Office Information 
Lehigh Office 
Lower Macungie Township Administration Building
3402 Brookside Road
Macungie, PA 18062
Monday - Friday 9 a.m. to 5 p.m.
Phone: (610) 965-9933
Fax: (610) 965-9174

Berks Satellite Office 
Topton Borough Hall
205 S Callowhill St.
Topton, PA 19562
Wednesdays 9:30 a.m. to noon
*Walk-ins only. No mail, please.

Capitol Office
160A East Wing
Harrisburg, PA 17120-2134
Phone: (717) 787-1000
Fax: (717) 782-2893
Mackenzie’s Bill to Reduce Fraud Signed into Law
HARRISBURG – Today, the governor signed into law House Bill 16, Rep. Ryan Mackenzie’s (R-Lehigh/Berks) legislation designed to reform the local tax collection system to reduce instances of fraud.

“Local tax collectors take on a great responsibility with ensuring the proper collection of taxes; however, with little clarity in the law as to best practices, misuse of the system can occur,” said Mackenzie. “My legislation corrects those oversights to eliminate fraud by unscrupulous tax collectors.”

The current Local Tax Collection Law does not specify how taxes are to be paid, so it is left to individual tax collectors to determine how they want checks made out for the payment of taxes and what account the tax money is to be deposited. This means a tax collector could have a taxpayer write a check in only the tax collector’s name and deposit it his or her personal bank account.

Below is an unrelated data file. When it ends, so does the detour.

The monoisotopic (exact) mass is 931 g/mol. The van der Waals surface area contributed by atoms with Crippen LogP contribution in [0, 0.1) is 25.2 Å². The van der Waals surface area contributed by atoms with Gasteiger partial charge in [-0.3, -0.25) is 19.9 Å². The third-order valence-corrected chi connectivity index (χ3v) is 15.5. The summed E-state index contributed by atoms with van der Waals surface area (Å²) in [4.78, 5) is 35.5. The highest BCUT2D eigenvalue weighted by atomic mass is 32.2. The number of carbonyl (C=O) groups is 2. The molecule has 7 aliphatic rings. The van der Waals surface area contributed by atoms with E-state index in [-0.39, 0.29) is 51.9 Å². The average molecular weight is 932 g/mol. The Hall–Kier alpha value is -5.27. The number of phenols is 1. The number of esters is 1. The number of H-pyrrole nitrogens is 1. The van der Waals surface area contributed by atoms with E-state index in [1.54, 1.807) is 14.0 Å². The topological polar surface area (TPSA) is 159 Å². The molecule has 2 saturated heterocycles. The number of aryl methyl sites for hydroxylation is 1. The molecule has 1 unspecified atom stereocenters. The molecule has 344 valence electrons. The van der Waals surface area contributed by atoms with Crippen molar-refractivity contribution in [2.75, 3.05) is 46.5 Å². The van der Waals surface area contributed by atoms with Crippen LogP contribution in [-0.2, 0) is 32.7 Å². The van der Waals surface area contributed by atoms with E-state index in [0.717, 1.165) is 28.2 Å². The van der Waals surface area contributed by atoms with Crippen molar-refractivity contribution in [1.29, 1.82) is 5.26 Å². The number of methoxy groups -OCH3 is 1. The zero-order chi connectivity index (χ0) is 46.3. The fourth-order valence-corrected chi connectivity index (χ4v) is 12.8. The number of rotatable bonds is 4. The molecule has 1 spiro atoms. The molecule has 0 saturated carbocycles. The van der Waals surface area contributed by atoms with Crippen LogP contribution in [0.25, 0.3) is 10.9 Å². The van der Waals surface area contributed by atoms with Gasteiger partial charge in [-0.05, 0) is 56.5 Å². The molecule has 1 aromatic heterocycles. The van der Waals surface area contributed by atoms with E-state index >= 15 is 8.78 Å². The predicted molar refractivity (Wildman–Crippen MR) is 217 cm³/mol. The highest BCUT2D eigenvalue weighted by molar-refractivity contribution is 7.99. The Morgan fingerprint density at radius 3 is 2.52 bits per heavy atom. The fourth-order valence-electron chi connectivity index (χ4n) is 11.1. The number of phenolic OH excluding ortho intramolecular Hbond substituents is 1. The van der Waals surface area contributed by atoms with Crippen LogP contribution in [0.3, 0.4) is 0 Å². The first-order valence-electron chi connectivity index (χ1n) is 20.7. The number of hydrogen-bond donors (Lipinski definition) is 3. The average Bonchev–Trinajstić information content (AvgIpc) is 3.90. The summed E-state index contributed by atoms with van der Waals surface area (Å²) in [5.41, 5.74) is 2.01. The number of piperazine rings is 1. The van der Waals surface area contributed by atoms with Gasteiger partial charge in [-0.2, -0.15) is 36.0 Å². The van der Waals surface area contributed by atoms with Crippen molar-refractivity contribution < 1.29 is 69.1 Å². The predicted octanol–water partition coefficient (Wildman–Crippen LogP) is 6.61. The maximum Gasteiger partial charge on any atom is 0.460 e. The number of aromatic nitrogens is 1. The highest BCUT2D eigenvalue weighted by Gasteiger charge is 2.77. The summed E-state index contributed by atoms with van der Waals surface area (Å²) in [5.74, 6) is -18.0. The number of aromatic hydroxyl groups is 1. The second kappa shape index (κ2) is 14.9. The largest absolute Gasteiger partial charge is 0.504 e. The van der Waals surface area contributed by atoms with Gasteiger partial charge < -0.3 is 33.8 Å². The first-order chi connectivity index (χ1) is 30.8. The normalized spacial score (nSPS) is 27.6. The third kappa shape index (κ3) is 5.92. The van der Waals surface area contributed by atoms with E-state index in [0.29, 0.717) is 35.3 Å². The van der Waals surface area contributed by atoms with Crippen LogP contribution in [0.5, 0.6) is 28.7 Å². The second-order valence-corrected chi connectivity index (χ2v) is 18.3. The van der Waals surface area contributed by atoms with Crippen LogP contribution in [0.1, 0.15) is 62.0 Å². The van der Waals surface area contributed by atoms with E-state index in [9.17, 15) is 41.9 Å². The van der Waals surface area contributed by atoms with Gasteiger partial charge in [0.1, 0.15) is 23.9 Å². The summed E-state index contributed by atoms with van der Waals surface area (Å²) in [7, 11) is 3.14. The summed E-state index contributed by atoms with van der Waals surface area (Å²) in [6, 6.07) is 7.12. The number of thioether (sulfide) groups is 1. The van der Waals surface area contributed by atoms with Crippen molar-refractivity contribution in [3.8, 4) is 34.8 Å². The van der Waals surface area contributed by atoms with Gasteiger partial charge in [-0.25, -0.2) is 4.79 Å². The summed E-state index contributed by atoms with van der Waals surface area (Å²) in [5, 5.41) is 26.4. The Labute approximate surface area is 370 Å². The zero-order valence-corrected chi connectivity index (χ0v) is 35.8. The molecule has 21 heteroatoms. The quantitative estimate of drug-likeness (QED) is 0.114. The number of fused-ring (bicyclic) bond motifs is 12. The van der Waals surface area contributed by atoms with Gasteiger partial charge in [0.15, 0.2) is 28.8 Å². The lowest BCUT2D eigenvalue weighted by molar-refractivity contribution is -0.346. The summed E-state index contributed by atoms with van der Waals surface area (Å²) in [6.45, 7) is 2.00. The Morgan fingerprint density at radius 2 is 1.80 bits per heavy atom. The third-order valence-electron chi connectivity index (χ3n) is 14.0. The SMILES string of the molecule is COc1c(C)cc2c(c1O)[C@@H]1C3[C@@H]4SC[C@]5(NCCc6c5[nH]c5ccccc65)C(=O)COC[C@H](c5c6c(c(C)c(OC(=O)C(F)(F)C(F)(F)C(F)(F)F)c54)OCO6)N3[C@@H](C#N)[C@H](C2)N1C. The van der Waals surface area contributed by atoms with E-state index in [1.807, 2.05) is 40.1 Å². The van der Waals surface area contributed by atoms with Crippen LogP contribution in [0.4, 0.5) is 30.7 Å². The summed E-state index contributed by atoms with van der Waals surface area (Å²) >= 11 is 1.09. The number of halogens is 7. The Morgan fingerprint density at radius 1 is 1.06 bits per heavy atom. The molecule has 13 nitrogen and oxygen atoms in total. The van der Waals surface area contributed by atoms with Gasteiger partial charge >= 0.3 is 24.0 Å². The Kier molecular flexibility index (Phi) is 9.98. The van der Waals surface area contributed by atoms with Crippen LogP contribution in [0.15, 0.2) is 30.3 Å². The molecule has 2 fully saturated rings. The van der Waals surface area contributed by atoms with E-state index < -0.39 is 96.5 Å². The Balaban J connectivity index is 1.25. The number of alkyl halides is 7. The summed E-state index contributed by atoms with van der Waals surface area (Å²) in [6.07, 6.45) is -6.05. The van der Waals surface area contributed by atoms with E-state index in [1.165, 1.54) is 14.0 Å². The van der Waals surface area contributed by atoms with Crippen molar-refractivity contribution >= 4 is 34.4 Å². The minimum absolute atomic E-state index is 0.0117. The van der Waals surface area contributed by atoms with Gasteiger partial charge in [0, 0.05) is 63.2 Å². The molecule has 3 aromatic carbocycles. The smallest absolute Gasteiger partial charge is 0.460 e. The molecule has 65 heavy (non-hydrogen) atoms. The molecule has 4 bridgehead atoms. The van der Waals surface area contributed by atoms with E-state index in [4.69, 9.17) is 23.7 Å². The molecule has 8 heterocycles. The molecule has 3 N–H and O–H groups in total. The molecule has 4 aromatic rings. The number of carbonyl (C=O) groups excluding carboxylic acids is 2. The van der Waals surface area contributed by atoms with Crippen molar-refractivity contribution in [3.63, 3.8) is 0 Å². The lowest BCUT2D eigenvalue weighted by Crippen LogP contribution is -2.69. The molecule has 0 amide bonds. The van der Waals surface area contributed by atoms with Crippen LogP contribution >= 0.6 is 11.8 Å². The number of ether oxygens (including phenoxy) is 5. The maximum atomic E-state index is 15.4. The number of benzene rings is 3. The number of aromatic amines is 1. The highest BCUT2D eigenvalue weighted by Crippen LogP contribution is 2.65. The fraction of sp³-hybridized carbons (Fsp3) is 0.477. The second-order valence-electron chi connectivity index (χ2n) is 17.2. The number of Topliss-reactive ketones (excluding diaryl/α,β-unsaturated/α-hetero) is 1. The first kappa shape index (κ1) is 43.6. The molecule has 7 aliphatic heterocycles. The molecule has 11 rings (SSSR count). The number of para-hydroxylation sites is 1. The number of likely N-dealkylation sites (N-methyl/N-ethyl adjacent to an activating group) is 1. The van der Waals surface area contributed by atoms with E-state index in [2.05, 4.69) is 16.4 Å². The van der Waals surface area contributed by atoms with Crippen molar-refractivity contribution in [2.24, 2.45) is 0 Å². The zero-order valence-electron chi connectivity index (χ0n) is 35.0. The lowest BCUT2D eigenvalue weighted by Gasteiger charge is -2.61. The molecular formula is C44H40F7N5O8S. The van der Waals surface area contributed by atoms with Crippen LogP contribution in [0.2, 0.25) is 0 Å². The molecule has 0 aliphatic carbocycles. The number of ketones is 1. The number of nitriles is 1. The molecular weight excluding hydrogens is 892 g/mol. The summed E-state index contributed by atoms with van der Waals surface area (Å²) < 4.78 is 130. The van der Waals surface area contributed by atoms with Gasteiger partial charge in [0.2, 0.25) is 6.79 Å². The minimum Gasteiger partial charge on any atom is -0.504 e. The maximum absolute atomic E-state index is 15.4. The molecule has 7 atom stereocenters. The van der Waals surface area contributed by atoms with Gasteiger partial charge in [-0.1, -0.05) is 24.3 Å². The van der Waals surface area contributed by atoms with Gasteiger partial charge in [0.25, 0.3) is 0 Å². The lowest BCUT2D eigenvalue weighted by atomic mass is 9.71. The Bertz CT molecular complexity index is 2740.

Mackenzie’s House Bill 16, now Act 38 of 2017, prohibits checks to made in the tax collector’s name only. Under the new law, checks should be made payable to the name of the tax collector along with the office, title, or position; or be made out just to the office, title or position and then be deposited into a separate bank account only used for tax money.

“Most of our state’s tax collectors are hard-working citizens who do an outstanding job; however, we have had instances over the years in which some tax collectors have taken advantage of the current law and used it to steal money from the people they were supposed to be serving,” said Mackenzie.

Examples of fraud perpetrated under the current law include $1.4 million stolen in Baden Borough in Beaver County between 2007 and 2015, and $300,000 stolen from Spring Garden Township in York County between 1995 and 2009 from tax collectors.

“By changing how accounts are set up and how checks are written, this new law will give municipalities and taxpayers an added layer of protection by ensuring their tax dollars go where they are intended,” said Mackenzie.

Act 38 goes into effect Jan. 1, 2018.

Representative Ryan Mackenzie
134th District
Pennsylvania House of Representatives

Media Contact: Tricia Lehman
717.772.9840 /

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